I’ve been diagnosed with OCD, generalized anxiety order, and depression and have been in therapy pretty consistently for the past 10 years. As a person with mental illness, there are times when you get better and times where you’re not. When I’m not, I tend to go to therapy once a week. At my last job, I picked the wrong insurance plan and I ended up paying a lot for mental health services. I am pretty high functioning and have the privilege of being mentally ill, but still able to go to work. I always forget mental illness is a chronic illness and technically a disability. People who aren’t mentally ill don’t understand how much it affects you if you can’t go to therapy or get your medication.
Mental health care has always been so core to my well-being it’s hard to imagine not having to pay for it. If I didn’t have to, I’d be much better off financially — I don’t even know what I’d do, I would probably go on vacation. I have thousands of dollars in debt from not being covered or being under covered and having to go to therapy. If I didn’t have that I’d be able to travel. I mean, I’ve never even left the country! That is something I would love to do.
Total cost: $50 to $100 a month
• $0 a month for insurance (company covers costs)
• $25 a month for medication
• $25 per therapy session – 1 to 4 sessions a month
• $13 for subscription to Headspace, a meditation app
‘I was lucky to be able to afford insurance out of pocket when I was freelancing’
Audrey Fok, 29-year-old stage coordinator in Los Angeles
I suffer from ongoing depression and anxiety, but I have it very much under control. I’ve been getting help for mental illness since I was 20. In the past, when I was freelancing and didn’t have insurance through work, I was paying for it myself. I paid $275 a month outright and my copay was $25 per visit.
In November 2016 I got this new job and they take $70 from my paycheck every two weeks for health insurance. My copay is now $30 per visit. I just go one to two times a month now, and when I look at the claims I see it would be $330 per visit without insurance. I was lucky to be able to afford insurance out of pocket when I was freelancing. When I first got help when I was 20 I was in a dark place and it took a few years to get out. Having access to health care has definitely helped me.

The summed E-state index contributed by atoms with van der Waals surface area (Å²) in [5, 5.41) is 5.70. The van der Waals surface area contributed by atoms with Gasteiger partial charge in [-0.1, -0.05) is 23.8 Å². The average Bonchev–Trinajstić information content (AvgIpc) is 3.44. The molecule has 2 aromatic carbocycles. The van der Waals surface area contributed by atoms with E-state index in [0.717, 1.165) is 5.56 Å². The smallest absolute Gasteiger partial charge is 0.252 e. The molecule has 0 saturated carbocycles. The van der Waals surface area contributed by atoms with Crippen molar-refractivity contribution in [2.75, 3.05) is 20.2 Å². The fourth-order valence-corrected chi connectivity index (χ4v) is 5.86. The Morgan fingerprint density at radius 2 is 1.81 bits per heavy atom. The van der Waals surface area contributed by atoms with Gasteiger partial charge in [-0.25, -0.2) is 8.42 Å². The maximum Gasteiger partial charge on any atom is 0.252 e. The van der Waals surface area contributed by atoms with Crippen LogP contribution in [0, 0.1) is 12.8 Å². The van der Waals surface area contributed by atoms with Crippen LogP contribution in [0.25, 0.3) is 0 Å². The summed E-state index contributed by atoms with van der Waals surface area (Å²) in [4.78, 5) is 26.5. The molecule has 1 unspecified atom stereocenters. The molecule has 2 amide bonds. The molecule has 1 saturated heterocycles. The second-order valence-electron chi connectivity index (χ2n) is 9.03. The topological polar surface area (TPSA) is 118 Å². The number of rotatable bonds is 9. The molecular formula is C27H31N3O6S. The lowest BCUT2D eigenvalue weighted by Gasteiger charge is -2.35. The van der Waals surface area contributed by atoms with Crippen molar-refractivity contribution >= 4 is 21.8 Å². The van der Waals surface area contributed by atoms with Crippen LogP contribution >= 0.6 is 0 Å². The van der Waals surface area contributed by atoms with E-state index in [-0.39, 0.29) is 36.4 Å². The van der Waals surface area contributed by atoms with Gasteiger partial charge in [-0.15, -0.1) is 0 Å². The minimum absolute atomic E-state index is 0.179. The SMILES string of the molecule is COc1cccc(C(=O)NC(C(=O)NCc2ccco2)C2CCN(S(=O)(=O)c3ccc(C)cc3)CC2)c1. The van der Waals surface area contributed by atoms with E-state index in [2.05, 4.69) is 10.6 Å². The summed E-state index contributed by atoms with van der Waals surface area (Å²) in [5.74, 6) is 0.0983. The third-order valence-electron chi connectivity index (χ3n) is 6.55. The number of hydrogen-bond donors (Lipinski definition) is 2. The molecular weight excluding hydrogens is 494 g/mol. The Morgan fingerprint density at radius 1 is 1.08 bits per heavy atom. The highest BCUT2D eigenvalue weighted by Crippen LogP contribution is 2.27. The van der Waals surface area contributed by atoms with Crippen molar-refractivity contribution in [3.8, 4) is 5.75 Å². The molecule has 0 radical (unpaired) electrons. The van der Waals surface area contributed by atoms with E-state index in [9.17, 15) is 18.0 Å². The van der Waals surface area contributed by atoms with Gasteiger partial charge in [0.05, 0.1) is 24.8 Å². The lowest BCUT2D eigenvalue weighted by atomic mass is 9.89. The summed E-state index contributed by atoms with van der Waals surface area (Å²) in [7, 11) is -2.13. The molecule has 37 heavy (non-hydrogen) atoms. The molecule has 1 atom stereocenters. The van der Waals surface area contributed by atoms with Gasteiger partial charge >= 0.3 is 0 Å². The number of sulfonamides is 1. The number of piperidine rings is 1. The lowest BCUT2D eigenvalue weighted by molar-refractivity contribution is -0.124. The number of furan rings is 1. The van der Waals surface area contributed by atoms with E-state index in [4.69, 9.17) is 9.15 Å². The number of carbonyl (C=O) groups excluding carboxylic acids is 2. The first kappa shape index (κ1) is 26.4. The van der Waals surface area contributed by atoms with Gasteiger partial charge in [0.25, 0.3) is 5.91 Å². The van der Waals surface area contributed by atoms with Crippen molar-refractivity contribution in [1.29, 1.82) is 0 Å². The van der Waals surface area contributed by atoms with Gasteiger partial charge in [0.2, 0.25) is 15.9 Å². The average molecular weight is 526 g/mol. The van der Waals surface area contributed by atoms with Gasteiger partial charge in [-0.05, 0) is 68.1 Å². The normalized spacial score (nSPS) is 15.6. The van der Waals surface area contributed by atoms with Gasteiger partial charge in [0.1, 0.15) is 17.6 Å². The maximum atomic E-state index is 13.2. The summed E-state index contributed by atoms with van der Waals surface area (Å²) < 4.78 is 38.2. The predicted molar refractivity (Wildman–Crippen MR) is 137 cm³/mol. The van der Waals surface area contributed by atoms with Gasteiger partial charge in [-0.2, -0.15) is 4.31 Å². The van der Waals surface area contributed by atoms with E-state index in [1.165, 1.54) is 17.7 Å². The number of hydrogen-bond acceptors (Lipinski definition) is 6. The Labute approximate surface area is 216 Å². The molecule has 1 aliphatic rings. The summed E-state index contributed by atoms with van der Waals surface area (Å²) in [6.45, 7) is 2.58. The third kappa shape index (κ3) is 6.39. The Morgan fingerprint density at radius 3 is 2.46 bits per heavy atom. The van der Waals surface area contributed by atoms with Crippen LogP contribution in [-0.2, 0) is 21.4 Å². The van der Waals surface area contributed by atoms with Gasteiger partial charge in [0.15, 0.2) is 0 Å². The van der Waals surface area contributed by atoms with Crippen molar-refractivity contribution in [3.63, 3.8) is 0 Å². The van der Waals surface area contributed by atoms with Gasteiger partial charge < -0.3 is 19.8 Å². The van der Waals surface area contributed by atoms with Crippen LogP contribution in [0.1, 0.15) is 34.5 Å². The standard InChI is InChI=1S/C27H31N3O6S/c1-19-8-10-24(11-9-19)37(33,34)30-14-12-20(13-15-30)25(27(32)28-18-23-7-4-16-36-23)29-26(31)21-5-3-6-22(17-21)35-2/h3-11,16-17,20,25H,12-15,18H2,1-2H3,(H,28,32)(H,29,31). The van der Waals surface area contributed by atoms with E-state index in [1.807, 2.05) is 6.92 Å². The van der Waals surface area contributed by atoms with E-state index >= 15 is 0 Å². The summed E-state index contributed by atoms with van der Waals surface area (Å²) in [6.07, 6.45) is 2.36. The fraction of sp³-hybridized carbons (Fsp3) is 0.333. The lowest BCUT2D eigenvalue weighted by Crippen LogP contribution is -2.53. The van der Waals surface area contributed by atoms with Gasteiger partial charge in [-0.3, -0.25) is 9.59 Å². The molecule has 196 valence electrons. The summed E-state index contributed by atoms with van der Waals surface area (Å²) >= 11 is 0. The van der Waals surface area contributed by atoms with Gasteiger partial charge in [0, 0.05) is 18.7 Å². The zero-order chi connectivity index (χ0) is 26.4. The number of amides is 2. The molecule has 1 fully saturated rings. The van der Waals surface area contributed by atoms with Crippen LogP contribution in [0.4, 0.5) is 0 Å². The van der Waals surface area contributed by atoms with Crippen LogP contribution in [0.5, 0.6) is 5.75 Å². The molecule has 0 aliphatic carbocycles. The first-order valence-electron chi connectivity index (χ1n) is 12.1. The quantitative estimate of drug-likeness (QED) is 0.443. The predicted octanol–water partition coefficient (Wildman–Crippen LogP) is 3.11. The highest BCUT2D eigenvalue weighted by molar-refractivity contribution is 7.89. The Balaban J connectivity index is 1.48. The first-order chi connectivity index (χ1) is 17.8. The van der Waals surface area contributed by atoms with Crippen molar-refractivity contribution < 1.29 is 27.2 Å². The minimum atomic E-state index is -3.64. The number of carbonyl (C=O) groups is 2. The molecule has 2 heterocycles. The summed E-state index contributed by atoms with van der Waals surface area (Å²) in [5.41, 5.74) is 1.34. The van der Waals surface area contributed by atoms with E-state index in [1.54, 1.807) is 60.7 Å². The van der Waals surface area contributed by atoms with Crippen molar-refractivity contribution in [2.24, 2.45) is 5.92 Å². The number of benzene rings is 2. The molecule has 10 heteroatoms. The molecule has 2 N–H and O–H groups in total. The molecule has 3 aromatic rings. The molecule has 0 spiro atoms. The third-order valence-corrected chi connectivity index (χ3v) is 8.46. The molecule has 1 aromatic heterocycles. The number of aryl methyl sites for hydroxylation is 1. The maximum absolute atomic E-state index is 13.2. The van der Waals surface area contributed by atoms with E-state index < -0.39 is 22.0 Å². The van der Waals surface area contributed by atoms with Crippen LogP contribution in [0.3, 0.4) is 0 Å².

Total cost: $225 a month
• $140 a month for health insurance (comes out of paycheck)
• $30 to $60 a month for therapy
• $25 a month for medication
‘I’ve come to understand how important it is to pay the extra buck for a therapist’
Jeremy P., 24-year-old research assistant in New York City
I spend $185 a week on psychotherapy, which adds up to $740 a month (sliding scale from $200 per session). After seeing a more affordable therapist who ultimately exacerbated my anxiety, I’ve come to understand how important it is to pay the extra buck for a therapist who you can trust to establish a healthy relationship and to work alongside to vastly improve mental health.
I probably spend anywhere between $20 and $40 a month on weed. This helps me relax after a long day. With listening to music and going concerts, I enjoy the augmented sensory experiences weed provides in these settings. I spend $20 a month for a gym membership, which I believe is one of the most crucial components of my mental health. I am fortunate enough to receive assistance from my parents. Living in Manhattan is very expensive. With my mom’s help, I set about $300 aside for food. Wholesome and balanced home-cooked meals allow me to feel comfortable and at-home in my relatively recently moved-into city. It is very important, for my mental health, to feel that I am physically healthy and that is supplemented by good food.
I am a bit of a socialite. I don’t encourage alcohol as healthy assistance for long-term mental health improvements. However, I do like to grab a drink with my friends and boyfriend I probably spend about $250-a-month going out.
Total cost: $800 a month
• $740 a month on therapy
• $40 a month on weed
• $20 a month on gym membership
‘I live with two of my close friends and they don’t have the same costs that I do’
Julia C., 28-year-old New Yorker working in advertising
I’m bipolar. I was diagnosed with Type II when I was 8 years old. I changed jobs two months ago and my costs changed pretty dramatically. I used to pay $150 a month for insurance and now I’m paying that weekly. When I moved jobs, I got a $10,000 [a year] salary increase but my paycheck comes out to be the same because of my new health insurance. In pocket, I don’t make any more money than before. Even though professionally it’s a better opportunity for me, I still don’t get the financial benefits of it.
I think about the financial implications of mental health all the time. I live with two of my close friends and they don’t have the same costs that I do. I actually pay more in rent because my salary is higher, and they think I have so much money, but my overall living costs are a lot more because of these costs.
Total cost: $805 a month
• $600 a month in health insurance (comes out of paycheck)
• $35 for psychiatrist once a month
• $50 a month for medication
• $130 a month for therapy